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If Liberty Mattered — Once More, a Presidential Candidate’s Press Conference, Part 6

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Fortune: Mr. Candidate, your call for the repeal and abolition of all of the core programs of the welfare state is not one shared by a majority in either major political party in the United States. If, by some chance, you were to be elected to the presidency of the United States, what would you do if you could not reach agreement with a majority of the House of Representatives and the Senate?

In 1995, and in the beginning of this year — 1996, the government was shut down several times, and there was a threat of the government’s defaulting on U.S. bond payments that were coming due. Surely, the government’s bonds cannot go unpaid without running the risk of creating a financial panic. And, surely, the government cannot just close up shop for any prolonged period.

The Candidate: The U.S. government has been propagandizing on behalf of its own bonds for decades by promising prospective borrowers that its securities are backed by the “full faith and confidence of the U.S. government.” This has been double-talk. What the government has actually been saying is that bondholders could feel safe that their money would be paid back with interest because the government has the ability to obtain any amount necessary to meet its financial obligations through its power to tax the general population.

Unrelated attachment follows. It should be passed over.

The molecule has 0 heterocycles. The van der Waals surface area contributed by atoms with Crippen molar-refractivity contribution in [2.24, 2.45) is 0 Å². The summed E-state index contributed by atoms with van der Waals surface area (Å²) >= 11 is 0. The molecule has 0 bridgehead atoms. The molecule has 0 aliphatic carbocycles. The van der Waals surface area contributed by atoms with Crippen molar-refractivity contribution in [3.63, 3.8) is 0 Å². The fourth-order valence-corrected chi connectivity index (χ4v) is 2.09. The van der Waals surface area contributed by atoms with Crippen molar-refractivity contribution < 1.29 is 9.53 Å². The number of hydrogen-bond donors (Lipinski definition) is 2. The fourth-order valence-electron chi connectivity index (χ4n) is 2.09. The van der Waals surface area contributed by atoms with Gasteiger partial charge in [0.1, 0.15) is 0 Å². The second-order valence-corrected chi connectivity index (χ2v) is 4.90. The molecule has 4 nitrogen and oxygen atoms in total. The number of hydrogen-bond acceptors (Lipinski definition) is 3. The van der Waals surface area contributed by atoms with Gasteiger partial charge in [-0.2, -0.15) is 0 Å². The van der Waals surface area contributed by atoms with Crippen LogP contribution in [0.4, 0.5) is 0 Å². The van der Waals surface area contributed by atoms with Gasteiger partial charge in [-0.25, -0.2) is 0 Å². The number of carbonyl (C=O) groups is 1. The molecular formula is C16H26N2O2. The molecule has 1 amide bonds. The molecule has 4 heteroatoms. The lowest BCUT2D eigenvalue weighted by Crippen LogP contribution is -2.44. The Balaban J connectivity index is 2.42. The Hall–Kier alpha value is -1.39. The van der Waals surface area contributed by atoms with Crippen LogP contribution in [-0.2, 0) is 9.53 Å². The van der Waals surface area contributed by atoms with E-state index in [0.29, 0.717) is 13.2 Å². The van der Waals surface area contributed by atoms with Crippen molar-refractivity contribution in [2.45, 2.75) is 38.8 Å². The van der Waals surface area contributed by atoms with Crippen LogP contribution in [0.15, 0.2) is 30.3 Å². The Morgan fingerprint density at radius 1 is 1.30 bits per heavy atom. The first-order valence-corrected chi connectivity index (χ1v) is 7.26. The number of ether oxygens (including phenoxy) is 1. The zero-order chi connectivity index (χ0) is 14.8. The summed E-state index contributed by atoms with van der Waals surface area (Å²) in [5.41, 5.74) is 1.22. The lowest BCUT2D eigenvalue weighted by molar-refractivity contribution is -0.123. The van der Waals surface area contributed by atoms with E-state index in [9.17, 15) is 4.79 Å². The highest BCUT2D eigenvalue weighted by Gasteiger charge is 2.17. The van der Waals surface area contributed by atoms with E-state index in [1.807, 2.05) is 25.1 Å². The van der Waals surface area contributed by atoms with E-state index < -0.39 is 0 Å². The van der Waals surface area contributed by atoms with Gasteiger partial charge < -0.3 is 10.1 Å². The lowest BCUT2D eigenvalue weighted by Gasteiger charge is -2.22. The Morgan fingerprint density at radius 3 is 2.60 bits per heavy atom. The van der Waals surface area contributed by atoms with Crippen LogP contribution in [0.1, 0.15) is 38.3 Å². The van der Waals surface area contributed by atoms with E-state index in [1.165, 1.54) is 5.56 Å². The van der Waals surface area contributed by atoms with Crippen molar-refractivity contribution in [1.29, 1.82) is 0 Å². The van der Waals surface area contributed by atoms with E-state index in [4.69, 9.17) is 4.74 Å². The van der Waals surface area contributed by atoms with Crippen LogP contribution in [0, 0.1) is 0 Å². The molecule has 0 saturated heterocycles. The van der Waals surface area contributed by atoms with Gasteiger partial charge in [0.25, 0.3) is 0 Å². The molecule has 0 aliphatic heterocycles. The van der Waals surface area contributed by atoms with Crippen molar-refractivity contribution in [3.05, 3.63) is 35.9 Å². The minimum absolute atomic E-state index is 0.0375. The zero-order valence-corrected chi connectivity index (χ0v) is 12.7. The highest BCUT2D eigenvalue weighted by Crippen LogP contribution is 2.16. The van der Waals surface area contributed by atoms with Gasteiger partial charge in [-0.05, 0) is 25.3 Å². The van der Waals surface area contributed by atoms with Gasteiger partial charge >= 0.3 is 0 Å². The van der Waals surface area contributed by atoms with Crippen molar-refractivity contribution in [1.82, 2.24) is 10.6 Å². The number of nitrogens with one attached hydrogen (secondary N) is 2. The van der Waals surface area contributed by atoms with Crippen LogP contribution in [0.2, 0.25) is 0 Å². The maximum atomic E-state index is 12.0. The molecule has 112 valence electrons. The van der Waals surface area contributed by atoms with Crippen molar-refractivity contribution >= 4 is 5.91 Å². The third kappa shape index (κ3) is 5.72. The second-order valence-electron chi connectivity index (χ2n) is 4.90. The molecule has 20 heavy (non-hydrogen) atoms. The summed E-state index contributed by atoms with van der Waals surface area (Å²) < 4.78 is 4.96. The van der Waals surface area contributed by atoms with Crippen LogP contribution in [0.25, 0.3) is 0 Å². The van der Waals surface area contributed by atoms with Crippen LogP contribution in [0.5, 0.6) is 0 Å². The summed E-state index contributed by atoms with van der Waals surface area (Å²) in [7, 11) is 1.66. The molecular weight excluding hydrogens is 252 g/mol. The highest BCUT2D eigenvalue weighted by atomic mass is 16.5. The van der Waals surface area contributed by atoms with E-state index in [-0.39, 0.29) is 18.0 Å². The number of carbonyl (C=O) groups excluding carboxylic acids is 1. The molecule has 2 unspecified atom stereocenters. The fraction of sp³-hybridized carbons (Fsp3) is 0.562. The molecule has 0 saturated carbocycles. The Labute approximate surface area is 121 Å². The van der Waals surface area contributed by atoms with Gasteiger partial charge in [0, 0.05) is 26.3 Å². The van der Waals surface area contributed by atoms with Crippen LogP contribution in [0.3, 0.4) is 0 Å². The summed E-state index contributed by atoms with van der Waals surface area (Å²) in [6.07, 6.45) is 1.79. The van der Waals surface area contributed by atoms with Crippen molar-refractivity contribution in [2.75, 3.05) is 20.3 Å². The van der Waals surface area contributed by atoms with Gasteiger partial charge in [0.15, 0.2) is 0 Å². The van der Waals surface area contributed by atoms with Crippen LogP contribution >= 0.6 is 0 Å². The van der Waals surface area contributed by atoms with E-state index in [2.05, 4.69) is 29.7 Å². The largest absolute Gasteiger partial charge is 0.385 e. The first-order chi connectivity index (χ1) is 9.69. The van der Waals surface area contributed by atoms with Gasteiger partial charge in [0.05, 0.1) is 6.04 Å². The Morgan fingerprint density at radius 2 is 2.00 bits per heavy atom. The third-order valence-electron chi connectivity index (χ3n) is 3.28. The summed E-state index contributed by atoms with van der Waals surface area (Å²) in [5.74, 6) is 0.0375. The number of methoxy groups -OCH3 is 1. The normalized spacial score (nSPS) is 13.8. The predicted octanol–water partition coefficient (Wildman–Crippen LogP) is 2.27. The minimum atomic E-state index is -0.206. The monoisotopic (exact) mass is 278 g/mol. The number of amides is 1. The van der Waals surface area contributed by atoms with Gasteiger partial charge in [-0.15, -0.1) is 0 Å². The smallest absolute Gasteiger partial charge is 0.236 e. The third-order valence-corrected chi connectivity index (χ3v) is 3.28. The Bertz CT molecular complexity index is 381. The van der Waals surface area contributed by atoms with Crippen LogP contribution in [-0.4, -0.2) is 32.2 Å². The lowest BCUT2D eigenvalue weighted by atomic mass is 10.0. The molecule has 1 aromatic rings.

This has been nothing more than the usual ploy of taking from Peter to give to Paul. Only through this method, the government borrows from Mary to give to Paul and then later taxes Peter to pay back Mary — with interest. If Peter no longer wants to be the victim of what the French free-market economist Frederic Bastiat once called “legal plunder,” Paul cannot expect to continue receiving “stolen goods” in the form of an income transfer via the government.

And nor should Mary expect to receive her money back for financing the early stage of the income-redistributive process. If I lend the money that a jewel thief needs to finance a “big caper,” I cannot expect to get the money back if the thief is caught in the act. In fact, in the eyes of the law, I would be an accessory before-the-fact, liable for criminal prosecution, as well. In the case of lending money to the government for purposes of funding the welfare state, ignorance of the moral law against theft is no more an excuse than it is under the civil or criminal law.

If I am elected president of the United States, I will veto any and all bills passed by Congress that involve expenditures not directly and clearly limited to those narrow constitutional duties assigned to the national government to protect the life, liberty, and property of the American citizenry. And I will most assuredly not sign any tax bill to finance the payment of principle and interest to U.S. bondholders. The only concession I would possibly be willing to make is to propose to Congress that all outstanding federal debt should be retired by selling off government-owned land and using the receipts to pay off bondholders.

What would happen if the Congress did not override my veto with the necessary two-thirds majority? There would initially be a panic in the U.S. securities market as bondholders tried to sell many of the government securities they were holding in their investment portfolios. Bond prices would fall, and probably fall significantly. There probably would also be a significant drop in the value of the dollar in the foreign-exchange market, as foreign holders of bonds sold them off and as many of them repatriated their receipts from the bond sales back to their home countries due to the immediate uncertainty in U.S. securities markets.